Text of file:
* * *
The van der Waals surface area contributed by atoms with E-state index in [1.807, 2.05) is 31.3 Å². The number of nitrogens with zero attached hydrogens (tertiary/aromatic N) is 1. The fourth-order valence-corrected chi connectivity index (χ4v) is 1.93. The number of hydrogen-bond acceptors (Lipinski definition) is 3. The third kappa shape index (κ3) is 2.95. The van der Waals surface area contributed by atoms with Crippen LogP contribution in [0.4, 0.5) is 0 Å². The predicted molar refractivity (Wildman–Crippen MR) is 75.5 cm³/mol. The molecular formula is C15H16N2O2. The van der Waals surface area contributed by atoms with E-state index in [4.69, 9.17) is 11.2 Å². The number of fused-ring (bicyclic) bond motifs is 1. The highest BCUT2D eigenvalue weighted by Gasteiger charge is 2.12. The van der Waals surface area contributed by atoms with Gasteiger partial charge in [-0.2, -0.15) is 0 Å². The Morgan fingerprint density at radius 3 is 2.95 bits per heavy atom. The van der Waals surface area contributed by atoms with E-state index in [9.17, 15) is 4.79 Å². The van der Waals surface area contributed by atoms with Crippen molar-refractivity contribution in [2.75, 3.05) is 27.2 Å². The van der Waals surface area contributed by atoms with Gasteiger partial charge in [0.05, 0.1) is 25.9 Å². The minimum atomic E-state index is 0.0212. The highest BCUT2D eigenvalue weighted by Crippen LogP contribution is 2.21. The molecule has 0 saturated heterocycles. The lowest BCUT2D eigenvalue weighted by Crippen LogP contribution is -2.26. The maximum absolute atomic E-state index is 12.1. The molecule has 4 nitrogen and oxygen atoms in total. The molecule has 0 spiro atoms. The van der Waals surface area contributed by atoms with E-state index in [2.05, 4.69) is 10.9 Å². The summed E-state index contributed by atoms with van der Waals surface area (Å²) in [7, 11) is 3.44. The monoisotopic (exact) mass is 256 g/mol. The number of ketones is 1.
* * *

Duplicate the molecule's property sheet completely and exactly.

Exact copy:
The van der Waals surface area contributed by atoms with E-state index in [1.807, 2.05) is 31.3 Å². The number of nitrogens with zero attached hydrogens (tertiary/aromatic N) is 1. The fourth-order valence-corrected chi connectivity index (χ4v) is 1.93. The number of hydrogen-bond acceptors (Lipinski definition) is 3. The third kappa shape index (κ3) is 2.95. The van der Waals surface area contributed by atoms with Crippen LogP contribution in [0.4, 0.5) is 0 Å². The predicted molar refractivity (Wildman–Crippen MR) is 75.5 cm³/mol. The molecular formula is C15H16N2O2. The van der Waals surface area contributed by atoms with E-state index in [4.69, 9.17) is 11.2 Å². The number of fused-ring (bicyclic) bond motifs is 1. The highest BCUT2D eigenvalue weighted by Gasteiger charge is 2.12. The van der Waals surface area contributed by atoms with Gasteiger partial charge in [-0.2, -0.15) is 0 Å². The Morgan fingerprint density at radius 3 is 2.95 bits per heavy atom. The van der Waals surface area contributed by atoms with E-state index in [9.17, 15) is 4.79 Å². The van der Waals surface area contributed by atoms with Crippen molar-refractivity contribution in [2.75, 3.05) is 27.2 Å². The van der Waals surface area contributed by atoms with Gasteiger partial charge in [0.05, 0.1) is 25.9 Å². The minimum atomic E-state index is 0.0212. The highest BCUT2D eigenvalue weighted by Crippen LogP contribution is 2.21. The molecule has 0 saturated heterocycles. The lowest BCUT2D eigenvalue weighted by Crippen LogP contribution is -2.26. The maximum absolute atomic E-state index is 12.1. The molecule has 4 nitrogen and oxygen atoms in total. The molecule has 0 spiro atoms. The van der Waals surface area contributed by atoms with E-state index in [2.05, 4.69) is 10.9 Å². The summed E-state index contributed by atoms with van der Waals surface area (Å²) in [7, 11) is 3.44. The monoisotopic (exact) mass is 256 g/mol. The number of ketones is 1.